In Jakarta, the Social Affairs Office of Kebayoran Baru district in October detained a beggar named Muklis (64) who was carrying Rp.90 million (US$6,900) in earnings from panhandling. He had regularly exchanged his collected coins and dilapidated banknotes for crisp money at banks.
Should we resent creative beggars? Yes. Sure there are plenty of people getting away with much more serious financial crimes, but begging is illegal in Indonesia, as is giving to beggars. Begging also exacerbates more serious crimes.
On October 9, two boys were kidnapped in the West Java city of Sukabumi. They were ordered to walk about 30 kilometres to the town of Cianjur, where they were put to work as beggars.
Sultan Alisahbana (10) and Mohammed Farhan (8) were playing near a railway line when a man calling himself Asep approached them. He allegedly offered them Rp.190,000 (US$14.50) and a trip to the seaside resort area of Pelabuhan Ratu. But instead, the boys were taken to Cianjur. They slept in a shack near the railway line. When they became thirsty and hungry, Asep sent them out to beg. He gave them false names and said that if anyone asked about their parents, they should say that Asep was their father.
On his fifth day of begging, Sultan was rescued on the evening of October 14 outside a mosque. Farhan was located on October 23 in West Bandung and returned to his parents. Police said Asep, who remains at large, is a known member of a child begging syndicate and is not shy to use violence.
In the East Kalimantan capital of Samarinda, authorities in late October urged people not to feel sorry for beggars, as giving them money only perpetuates a culture of laziness and encourages more people to become beggars. Local police said many of the city’s beggars are organized by a begging syndicate, which deploys them to strategic locations, such as cemeteries, houses of worship and restaurants, where they can best pester people for money.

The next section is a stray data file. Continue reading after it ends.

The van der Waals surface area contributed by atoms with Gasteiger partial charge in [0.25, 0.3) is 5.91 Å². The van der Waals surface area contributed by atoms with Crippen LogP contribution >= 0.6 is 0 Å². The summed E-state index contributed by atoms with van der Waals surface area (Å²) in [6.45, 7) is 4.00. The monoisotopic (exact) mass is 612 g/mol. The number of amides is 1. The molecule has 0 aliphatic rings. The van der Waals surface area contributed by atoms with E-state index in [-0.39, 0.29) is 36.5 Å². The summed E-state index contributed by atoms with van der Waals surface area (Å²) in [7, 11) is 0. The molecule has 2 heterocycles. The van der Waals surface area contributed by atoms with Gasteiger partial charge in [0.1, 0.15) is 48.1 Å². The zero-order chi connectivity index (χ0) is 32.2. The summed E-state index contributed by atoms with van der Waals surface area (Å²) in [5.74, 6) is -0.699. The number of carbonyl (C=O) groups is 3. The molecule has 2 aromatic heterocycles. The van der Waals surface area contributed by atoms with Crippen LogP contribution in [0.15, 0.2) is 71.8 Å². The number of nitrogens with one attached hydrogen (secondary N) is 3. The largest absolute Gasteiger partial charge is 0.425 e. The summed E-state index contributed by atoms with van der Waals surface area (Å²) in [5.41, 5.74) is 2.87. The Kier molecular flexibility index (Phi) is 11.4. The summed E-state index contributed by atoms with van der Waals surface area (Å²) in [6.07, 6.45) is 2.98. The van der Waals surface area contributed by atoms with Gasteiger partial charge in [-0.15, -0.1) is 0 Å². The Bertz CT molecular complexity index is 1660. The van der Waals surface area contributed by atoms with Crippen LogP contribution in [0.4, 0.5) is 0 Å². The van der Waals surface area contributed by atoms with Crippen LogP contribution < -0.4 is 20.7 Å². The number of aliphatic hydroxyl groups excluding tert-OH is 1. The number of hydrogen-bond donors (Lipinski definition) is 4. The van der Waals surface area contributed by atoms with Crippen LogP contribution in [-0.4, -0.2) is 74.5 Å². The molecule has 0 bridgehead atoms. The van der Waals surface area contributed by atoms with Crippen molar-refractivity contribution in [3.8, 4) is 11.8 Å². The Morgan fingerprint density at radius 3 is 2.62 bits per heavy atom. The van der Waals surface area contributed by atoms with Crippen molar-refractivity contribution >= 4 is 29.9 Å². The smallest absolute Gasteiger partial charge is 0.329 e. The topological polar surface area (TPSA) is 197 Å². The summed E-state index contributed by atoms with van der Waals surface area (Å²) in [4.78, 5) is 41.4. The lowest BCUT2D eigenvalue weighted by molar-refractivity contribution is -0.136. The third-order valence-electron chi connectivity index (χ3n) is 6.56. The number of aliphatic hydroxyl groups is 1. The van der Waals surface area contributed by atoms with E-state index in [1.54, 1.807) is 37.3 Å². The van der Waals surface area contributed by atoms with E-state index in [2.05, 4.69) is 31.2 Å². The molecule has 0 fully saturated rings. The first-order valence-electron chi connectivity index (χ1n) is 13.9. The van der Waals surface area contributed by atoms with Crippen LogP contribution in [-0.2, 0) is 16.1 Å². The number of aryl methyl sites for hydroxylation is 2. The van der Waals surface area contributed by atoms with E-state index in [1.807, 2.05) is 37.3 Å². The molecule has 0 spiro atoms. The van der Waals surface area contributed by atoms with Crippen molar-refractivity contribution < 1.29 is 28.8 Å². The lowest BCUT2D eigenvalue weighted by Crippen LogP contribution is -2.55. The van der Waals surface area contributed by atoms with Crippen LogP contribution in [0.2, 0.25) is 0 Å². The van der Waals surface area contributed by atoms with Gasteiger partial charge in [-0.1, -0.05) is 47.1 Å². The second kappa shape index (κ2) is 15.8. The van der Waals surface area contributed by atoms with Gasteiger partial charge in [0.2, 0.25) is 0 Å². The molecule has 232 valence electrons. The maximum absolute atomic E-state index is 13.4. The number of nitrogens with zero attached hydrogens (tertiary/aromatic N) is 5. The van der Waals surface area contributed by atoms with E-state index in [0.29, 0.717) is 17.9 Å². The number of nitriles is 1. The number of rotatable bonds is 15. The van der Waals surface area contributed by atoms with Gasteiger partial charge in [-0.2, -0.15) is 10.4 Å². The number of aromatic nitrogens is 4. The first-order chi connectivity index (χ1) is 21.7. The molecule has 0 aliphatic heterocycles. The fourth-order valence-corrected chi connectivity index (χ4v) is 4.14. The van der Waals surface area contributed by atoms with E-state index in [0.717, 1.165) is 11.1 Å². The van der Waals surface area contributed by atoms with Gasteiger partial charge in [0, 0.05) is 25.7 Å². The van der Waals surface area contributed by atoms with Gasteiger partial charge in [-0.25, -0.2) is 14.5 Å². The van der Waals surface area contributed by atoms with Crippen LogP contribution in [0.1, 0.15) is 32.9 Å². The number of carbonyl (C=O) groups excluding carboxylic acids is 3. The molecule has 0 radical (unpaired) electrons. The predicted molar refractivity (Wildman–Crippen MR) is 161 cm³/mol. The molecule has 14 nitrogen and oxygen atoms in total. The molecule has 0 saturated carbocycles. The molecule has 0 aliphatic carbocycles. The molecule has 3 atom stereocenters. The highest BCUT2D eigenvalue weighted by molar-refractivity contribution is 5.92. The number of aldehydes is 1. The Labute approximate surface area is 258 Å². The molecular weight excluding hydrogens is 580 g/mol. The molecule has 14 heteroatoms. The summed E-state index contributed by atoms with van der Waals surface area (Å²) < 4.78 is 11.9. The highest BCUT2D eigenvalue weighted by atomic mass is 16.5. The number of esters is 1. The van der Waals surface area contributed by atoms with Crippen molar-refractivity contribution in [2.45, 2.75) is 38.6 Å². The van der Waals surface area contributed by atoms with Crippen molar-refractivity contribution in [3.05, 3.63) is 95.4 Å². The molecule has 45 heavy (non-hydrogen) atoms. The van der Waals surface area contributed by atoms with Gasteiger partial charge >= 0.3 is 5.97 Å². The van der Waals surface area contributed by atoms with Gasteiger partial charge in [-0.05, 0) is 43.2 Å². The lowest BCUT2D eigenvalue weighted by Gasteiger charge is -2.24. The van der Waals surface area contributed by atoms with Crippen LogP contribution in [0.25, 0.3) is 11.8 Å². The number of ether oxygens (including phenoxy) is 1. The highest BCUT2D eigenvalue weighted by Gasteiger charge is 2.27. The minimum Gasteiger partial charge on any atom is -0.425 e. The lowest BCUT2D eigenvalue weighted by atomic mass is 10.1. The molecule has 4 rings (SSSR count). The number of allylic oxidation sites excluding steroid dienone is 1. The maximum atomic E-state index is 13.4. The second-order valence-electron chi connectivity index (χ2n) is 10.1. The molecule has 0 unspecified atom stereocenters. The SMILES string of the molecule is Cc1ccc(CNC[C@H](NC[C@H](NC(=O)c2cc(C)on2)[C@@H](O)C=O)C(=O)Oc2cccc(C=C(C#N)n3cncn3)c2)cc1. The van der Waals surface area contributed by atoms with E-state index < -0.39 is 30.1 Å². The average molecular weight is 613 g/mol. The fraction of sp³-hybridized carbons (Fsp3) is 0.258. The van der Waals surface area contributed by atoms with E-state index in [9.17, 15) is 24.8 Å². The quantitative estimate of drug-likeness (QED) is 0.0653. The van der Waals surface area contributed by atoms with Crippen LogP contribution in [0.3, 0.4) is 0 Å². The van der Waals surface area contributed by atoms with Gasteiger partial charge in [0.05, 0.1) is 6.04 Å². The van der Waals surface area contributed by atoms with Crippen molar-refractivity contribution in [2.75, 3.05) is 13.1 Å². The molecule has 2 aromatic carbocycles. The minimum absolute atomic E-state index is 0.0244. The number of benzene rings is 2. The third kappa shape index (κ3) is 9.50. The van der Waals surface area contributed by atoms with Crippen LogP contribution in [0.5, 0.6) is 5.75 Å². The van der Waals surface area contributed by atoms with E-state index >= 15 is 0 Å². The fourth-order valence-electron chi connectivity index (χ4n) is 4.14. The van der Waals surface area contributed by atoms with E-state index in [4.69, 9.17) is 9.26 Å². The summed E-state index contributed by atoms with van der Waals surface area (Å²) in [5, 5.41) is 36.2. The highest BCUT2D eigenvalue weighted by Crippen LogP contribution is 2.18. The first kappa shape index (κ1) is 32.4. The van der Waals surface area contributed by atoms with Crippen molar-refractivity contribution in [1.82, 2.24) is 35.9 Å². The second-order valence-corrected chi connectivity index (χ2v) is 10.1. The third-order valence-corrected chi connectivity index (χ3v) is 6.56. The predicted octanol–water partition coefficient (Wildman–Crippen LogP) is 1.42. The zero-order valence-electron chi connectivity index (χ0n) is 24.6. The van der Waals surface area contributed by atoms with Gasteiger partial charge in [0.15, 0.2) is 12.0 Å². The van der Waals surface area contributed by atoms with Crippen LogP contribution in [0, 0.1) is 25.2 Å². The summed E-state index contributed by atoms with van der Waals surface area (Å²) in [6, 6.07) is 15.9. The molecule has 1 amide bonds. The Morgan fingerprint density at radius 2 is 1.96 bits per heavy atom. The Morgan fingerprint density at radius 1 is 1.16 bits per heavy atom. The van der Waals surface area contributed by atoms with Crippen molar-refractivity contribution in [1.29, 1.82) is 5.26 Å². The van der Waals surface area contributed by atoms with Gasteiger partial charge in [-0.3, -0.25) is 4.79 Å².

Foreigners also find Indonesia rich grounds for begging. In September, police in East Java arrested a German tourist, Benjamin Holst, for begging. Holst has an enlarged right leg, which is a handy prop for begging and has helped him to travel the world. In August, three mainland Chinese tourists in Bali were deported for dressing up as monks and begging.
If you don’t know how to respond when a mournful beggar approaches your car window, the usual Indonesian method is to politely raise your right hand. Or you can attempt to brighten their day with a big cheerful smile. Remember, there are some great charities that need assistance, but giving money to beggars on the street only feeds your ego and encourages indolence.